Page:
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Arthur Goodfriend Papers

Little Arthur and the Big War: April-June 1940

Arthur Goodfriend
9 East 41 Street
New York City

Little Arthur was disappointed in the Big War. . .it was all beer and skittles.

Handshaking, baby kissing and pretty girls. So he sailed to Europe to shake things up. . . all day long. . .and all night long. . .people listened to the radio.

There were a lot of Italians on board-and they all prayed for PEACE. But who cares what the Italians want?

The Azores arrived on schedule. . .and the Albert Teschler of Hamburg, blockaded by the British, proved there was a war after all. The Albert Teschler, Hamburg, off Ponte Delgada.

Meanwhile, the Nazis, worried about Little Arthur's arrival, got very busy in Norway. . . and in Lisbon, Portugal, everybody did nothing but stand around before the bulletins reading about the great big war.

Two gray destroyers met Little Arthur outside the Straits of Gibraltar early one Sunday morning, and escorted him safely to the big Rock, where hundreds of ships awaited inspection and convoy.

The Saturnia waited at Gib for four hours, while the British Navy removed the mail-and the British officials lunched on hors d'oeuves and Chianti as guests of the Italian government. From Gib on, the Mediterranean was a peaceful lake, except for an occasional warship.

Spain, Majorca and Minorca hadn't changed a bit since the Spanish War, or so it seemed to Little Arthur, on board ship twenty miles away. Genoa vived the duce, read the war news anxiously, cursed the "tedeschi" nude its breath, and looked more beautiful than ever in the Spring sunshine.

There was little traffic, and most autos used gas bags instead of petrol. From Genoa, it was a mere overnight ride to Basel, and a box seat for the big, bad war.

When little Arthur arrived in Switzerland, he almost died of fright. For everywhere he looked, he saw guns, barbed wire, bunkers, tank traps and German soldiers. Only they really weren't German soldiers at all. They were Swiss soldiers.

Basel nestled prettily on the Rhine, surrounded on the East by the hills of Germany's Black Forest, on the West by the Vosges of France-and in all directions by sandbag forts. Arthur started to feel very, very close to the war.

For 35 centimes, little Arthur took a trolley ride from France to Germany. First he watched the poilus patrolling the frontier at St. Louis. Fifteen minutes later, he was in Riehen, watching the German soldiers across the street in Lorrach.

Occasionally, in the still hours of the night, Little Arthur heard the big guns booming. A nazi bomber landed at Basel Airport and was interned. He climbed the tower at Gemperturm, and studied the invisible Siegfried and Maginot lines. He remained amazed at the idea of Switzerland mustering an army of 600,000 soldiers from a population of 4,000,000. He became accustomed to the barbed wire, barricades, sentries, tank posts and verbot signs on the streets of Basel. He drank martinis with British and German spies and beautiful bar maids in the "Drei Koemgen." He dined deliciously on asparagus in Langesheim.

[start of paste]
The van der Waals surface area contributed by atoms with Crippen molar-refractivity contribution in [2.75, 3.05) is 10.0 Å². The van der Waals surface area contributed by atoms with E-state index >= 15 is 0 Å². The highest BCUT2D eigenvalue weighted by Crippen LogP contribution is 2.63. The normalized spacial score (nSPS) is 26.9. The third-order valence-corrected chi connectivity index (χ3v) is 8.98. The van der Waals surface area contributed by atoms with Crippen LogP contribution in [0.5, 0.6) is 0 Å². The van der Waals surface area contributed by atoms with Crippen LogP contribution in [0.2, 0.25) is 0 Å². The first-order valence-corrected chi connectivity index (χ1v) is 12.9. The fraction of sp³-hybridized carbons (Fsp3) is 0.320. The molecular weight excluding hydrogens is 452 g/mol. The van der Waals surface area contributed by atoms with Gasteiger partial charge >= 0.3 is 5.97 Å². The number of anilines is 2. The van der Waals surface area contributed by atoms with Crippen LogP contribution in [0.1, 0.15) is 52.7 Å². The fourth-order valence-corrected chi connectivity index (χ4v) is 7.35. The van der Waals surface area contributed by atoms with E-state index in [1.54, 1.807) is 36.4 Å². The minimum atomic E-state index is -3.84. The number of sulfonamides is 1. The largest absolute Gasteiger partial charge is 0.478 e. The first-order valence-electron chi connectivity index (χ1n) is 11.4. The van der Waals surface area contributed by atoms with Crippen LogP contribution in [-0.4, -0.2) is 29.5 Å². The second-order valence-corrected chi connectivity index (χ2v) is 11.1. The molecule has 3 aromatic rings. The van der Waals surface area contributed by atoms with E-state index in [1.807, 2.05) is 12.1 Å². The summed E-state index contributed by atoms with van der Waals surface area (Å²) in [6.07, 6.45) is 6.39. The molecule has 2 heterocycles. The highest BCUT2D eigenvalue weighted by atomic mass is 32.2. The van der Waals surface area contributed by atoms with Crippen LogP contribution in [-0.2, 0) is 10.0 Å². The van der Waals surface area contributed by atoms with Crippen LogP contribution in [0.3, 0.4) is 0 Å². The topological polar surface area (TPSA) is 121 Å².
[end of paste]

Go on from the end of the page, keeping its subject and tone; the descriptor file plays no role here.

Meanwhile the Norwegian battle hotly rages. Little Arthur felt that he was getting results. To prove it, on the 125th day of the war, an editorial actually appeared in an English newspaper with a caption reading "Wake Up."

To ensure further action, little Arthur left Basel at 7:45 PM and arrived at Pooturroy [sic] on the French border at 10 PM. While poilus with long bayonets watched, other poilus removed all his baggage. Inspectors counted his money and sifted his belongings.

By 11 PM, the train to Paris was off. . . All of a sudden Little Arthur noticed something strange. . .he was in his first BLACKOUT.

Little Arthur arrived in Paris at six in the morning. He glimpses, en route, a normal French countryside, except for anti-aircraft emplacements in the Parisian suburbs. Arrived at the Sare de l'Est, hundreds of weary poilus poured from the train, on leave from the Maginot line, or released from service because it was still a very quiet big war.

Everything in Paris looked different. Little Arthur couldn't figure out why the Arc de Triomphe, the Place Vendome, the Madeleine, the Inalides [sic] and everything else were all there, only strangely unfamiliar. Then one day it dawned on him. . . SANDBAGS to say nothing of the "abri." Otherwise, as Maurice Chevalier says in the Casino de Paris, "Paris, c'est tonjone la Paris." [sic]

Little Arthur saw fewer soldiers than in Switzerland, but more pretty girls. Food had never been more delicious. The Ritz Bar is all the gayer for a bit of khaki. There are barrage ballons in the Tinleries and anti-aircraft in the Luxembourg, but the nannies form a ring of baby carriages around the guns.

Little Arthur went to the American Club to hear Munster Koht of Norway. People shake their heads in sympathy at his sad account. When he is finished, the chairman thanks him and announces the guest speaker for next week-Maurice Chevalier.

To Little Arthur, the war once again seemed very far away! BUT NOT FOR LONG. . .on his very first night in Paris, there was an [article on Nazis bombing Paris] Next morning all was quiet in the Rue de la Paix-until at ten o'clock, came Paris Midi with news. . . [headlines]

Little Arthur thought the end of the world had come. But he was mistaken. That night Maurice Chevalier sang "Ma Pomme" as usual at the Casino de Paris. Josephine Baker danced as nice as ever and business in Paris went on as usual.